Plaintiffs no longer seek injunctive relief because the records have been returned to the U.S. Attorney's Office. (Exhibit H to Defendants' Motion for Summary Judgment, Response to Interrogatory No. 8; Exhibit C *1188 to Defendants' Motion for Summary Judgment ¶ 7). Plaintiffs assert only violations of §§ 3402 and 3412 of the RFPA. (Exhibit G to Defendants' Motion for Summary Judgment, Response to Interrogatory No. 1; Plaintiffs' Brief in Opposition to Defendants' Motion for Summary Judgment p. 4.; April 15, 1997 Scheduling Order pp. 2, 4-5). Plaintiffs seek statutory damages in the amount of $200 pursuant to § 3417(a)(1), punitive damages pursuant to § 3417(a)(3), and attorney fees pursuant to § 3417(a)(4), (Exhibit G to Defendants' Motion for Summary Judgment, Response to Interrogatory No. 1; Brief in Opposition to Defendants' Motion for Summary Judgment p. 4.). Plaintiffs do not seek actual damages pursuant to § 3417(a)(2). Id.

3. Objections to Magistrate Judge's Recommendation

a. First, the Magistrate Judge recommended that summary judgment be granted in favor of Defendants on Plaintiffs' § 3402 claim because the records were obtained pursuant to the grand jury subpoena exception set forth in § 3413(l). Neither Plaintiffs nor Defendants object to this part of the Recommendation. The court agrees that Defendants are entitled to summary judgment on Plaintiffs' § 3402 claim.

b. Second, the Magistrate Judge recommended that summary judgment be denied as to Plaintiffs' claim that their records were transferred from the U.S. Attorney's Office to AFOSI in violation of § 3412 of the RFPA. The Magistrate Judge concluded that Defendants, by transferring Plaintiffs' records to AFOSI, could have violated § 3420 of the RFPA for failure to either use the records for any purpose authorized by the RFPA, destroy the records, or return the records to La Junta. Defendants object to this part of the Recommendation, arguing that: (1) the grand jury subpoena exception set forth in § 3413(i) precludes Plaintiffs' claim under § 3412 just as it precluded Plaintiffs' claim under § 3402; and (2) § 3420 does not govern Plaintiffs' § 3412 claim. The court agrees.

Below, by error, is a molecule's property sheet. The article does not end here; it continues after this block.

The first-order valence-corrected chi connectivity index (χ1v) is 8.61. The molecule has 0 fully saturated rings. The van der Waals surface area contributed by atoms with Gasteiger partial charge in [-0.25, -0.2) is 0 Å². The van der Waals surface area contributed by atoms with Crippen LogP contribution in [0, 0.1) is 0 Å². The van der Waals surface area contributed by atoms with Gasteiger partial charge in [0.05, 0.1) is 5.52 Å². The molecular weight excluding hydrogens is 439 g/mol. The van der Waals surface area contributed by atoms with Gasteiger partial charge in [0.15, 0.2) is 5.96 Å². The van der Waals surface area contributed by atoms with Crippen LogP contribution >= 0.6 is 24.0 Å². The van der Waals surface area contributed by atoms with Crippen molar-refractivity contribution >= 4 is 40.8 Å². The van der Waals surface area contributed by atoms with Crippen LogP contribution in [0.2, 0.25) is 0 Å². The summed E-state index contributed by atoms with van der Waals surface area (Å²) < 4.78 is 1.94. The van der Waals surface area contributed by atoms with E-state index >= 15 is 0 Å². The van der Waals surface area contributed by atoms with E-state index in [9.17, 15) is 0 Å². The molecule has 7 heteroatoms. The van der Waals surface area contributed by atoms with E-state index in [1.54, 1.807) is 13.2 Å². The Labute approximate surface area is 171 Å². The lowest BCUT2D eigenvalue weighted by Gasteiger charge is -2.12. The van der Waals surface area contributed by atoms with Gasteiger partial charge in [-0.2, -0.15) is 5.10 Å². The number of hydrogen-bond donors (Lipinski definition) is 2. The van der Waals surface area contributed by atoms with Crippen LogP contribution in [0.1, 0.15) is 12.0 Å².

Section 3413(i) of the RFPA provides:

Nothing is this chapter (except sections 3415 and 3420 of this title) shall apply to any subpena [sic] or court order issued in connection with proceedings before a grand jury, ...

12 U.S.C. § 3413(i). It is undisputed that Plaintiffs' bank records were received in response to a grand jury subpoena. Pursuant to § 3413(i), the statutory penalties provided by § 3417 are inapplicable to Plaintiffs' claim for violation of § 3412. The grand jury exemption is categorical and bars recovery by Plaintiffs under § 3412.

The Magistrate Judge concluded that the § 3413(i) exemption should not apply to Plaintiffs' § 3412 claim because Defendants' alleged conduct may constitute a violation under § 3420. First, Plaintiffs are not asserting a claim against Defendants under § 3420. Second, even if Plaintiffs were asserting a claim under § 3420, nothing in § 3420 alters the grand jury subpoena exemption provided by § 3413(i). The court concludes that § 3420 does not provide grounds for Plaintiffs' § 3412 claim. Defendants are entitled to summary judgment on Plaintiffs' § 3412 claim.[1]

c. Third, the Magistrate Judge recommended that summary judgment be granted in favor of Defendants on Plaintiffs' claim for punitive damages pursuant to § 3417(a)(3). Plaintiffs have objected to this part of the Recommendation.

The civil penalties provision of the RFPA provides that disclosure of financial records in violation of the RFPA may result in liability for "such punitive damages as the court may allow, where the violation is found to have been willful or intentional." 12 U.S.C. § 3417(a)(3). The Magistrate Judge concluded that neither the evidence nor the law supports Plaintiffs' claim for punitive damages. The court agrees.